In a television interview immediately after her victory in the Wimbledon girls’ final in 2008, Laura Robson was asked how she would feel about facing the likes of Venus Williams in future years. “I’ll take her down,” the wide-eyed 14-year-old said with a grin.
Williams, who had just won her fifth Wimbledon title at the time, may now be a shadow of the player she was five years ago, but there could be no hiding Robson’s joy here yesterday when she made her prediction come true. The 19-year-old Briton’s 6-3, 6-2 victory in her first meeting with the 32-year-old American was every bit as convincing as the scoreline suggested and gives her the ultimate challenge on Tuesday night when she faces Williams’ sister, Serena, the world No 1.
It was Robson’s second successive big win following her parting of the ways with her coach, Zeljko Krajan, after the world No 39 claimed her highest-ranked victim so far when she beat Agnieszka Radwanska, the world No 4, in Madrid last week. As an interim arrangement Robson is working this week with Sven Groeneveld, one of the Adidas coaches, and Lucie Ahl, from the Lawn Tennis Association.
When the draw for this week was made Robson’s mother reminded her of the interview she gave five years ago by sending her a copy ("as if I could ever forget saying something so stupid," said Robson, now 19).
"I was pretty pumped," she said when asked what she had thought when she saw the draw. "It was definitely a tough draw, but I’ve had my fair share of easier draws this year that I haven’t taken advantage of, so I was really excited to get out there today. Sven was telling me to calm down before the match because I was jumping around for about an hour. I had so much energy because I was so excited.
"I saw Venus play Wimbledon when I was about 10. I was blown away by how hard she hit the ball. When she hit it in the centre of the racket today it was basically point over."
In truth there were not many occasions when Williams hit the ball sweetly. The world No 24, who has never looked the same since her diagnosis with the incurable auto-immune disease Sjögren’s Syndrome two years ago, rarely had control of her ground strokes and her second serve was pitifully slow.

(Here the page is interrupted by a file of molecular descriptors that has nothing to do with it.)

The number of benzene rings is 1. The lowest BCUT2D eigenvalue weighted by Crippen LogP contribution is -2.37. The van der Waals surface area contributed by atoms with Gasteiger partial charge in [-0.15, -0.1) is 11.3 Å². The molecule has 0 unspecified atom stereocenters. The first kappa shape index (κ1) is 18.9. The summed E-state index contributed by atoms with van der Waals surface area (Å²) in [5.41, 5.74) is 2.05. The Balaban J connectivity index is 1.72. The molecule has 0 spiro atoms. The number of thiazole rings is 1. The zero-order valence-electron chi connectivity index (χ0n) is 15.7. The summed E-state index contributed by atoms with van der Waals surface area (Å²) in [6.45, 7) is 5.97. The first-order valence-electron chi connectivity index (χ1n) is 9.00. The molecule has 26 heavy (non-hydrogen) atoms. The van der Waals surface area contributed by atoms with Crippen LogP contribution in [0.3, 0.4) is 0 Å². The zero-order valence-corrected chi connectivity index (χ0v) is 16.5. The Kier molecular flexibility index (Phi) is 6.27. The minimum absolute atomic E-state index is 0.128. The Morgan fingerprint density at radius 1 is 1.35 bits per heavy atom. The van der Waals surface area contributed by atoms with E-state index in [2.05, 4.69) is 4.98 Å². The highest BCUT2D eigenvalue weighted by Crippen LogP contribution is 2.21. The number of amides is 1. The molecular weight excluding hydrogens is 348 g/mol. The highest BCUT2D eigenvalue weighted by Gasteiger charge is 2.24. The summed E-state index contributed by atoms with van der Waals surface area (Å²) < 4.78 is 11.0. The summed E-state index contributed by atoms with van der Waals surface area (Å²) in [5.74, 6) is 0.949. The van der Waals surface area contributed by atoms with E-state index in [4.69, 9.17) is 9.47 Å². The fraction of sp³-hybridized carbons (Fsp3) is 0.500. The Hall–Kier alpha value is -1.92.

The conditions, with a fierce breeze blowing clay around the court, made for an error-strewn match, but Robson coped well on her first appearance at the Foro Italico. The match was played in the imposingly beautiful centre court, although the crowd was sparse as the locals headed for the pizza and ice cream stalls in readiness for the subsequent all-Italian encounter between Fabio Fognini and Andreas Seppi.
Robson saved two break points in the second game, but took command after breaking to lead 3-1. The Briton hit six double faults in the first set but settled down in the second, striking some characteristically potent ground strokes and showing admirable control in the tricky conditions.
"She didn’t play her best and it’s always hard to play a high-quality game of tennis in the wind," Robson said. "I wish it could have been a better standard, but I’m happy to have won."
In the next round Robson will attempt to become only the eighth player in history to beat both Williams sisters in the same tournament and the first since Jelena Jankovic here three years ago.
Robson said she had always wanted to play Serena. "She’s playing pretty much the best tennis of her life right now," Robson said. "She’s not losing at all. It’s going to be insanely tough, but I’m going to go out there with nothing to lose."
Serena, who watched all of yesterday’s match, said Robson had "a great game" and added: "She’s really young still, she’s just so free and she looks great on the court, and is so smooth. She has a great, great game and she’s a leftie, so that just adds a whole notch to her level. And to top it off I think she’s a great girl, a really, really nice girl."
Robson’s ranking is such that she is now on the verge of being seeded for Grand Slam tournaments, which would mean she would avoid seeded opponents for at least three rounds, but she admitted: "It seems like I prefer playing seeded players anyway, so maybe it’s a good thing if I’m not seeded."
The Briton said she was happy with her temporary coaching arrangements. "It’s obviously working. I’ve worked on and off with Sven since I was 11 or 12, so he knows my game really well. I really understand what he’s trying to tell me."
The Briton said the parting of the ways with Krajan had come about because "his way of working was just different to mine" and "we didn’t have enough in common and I think you need to really get on with your coach on and off the court".
Asked what she thought about Krajan saying, following the split, that she was immature, Robson said: "I think I do lack maturity, in press conferences anyway. We just didn’t click. He’s free to say whatever."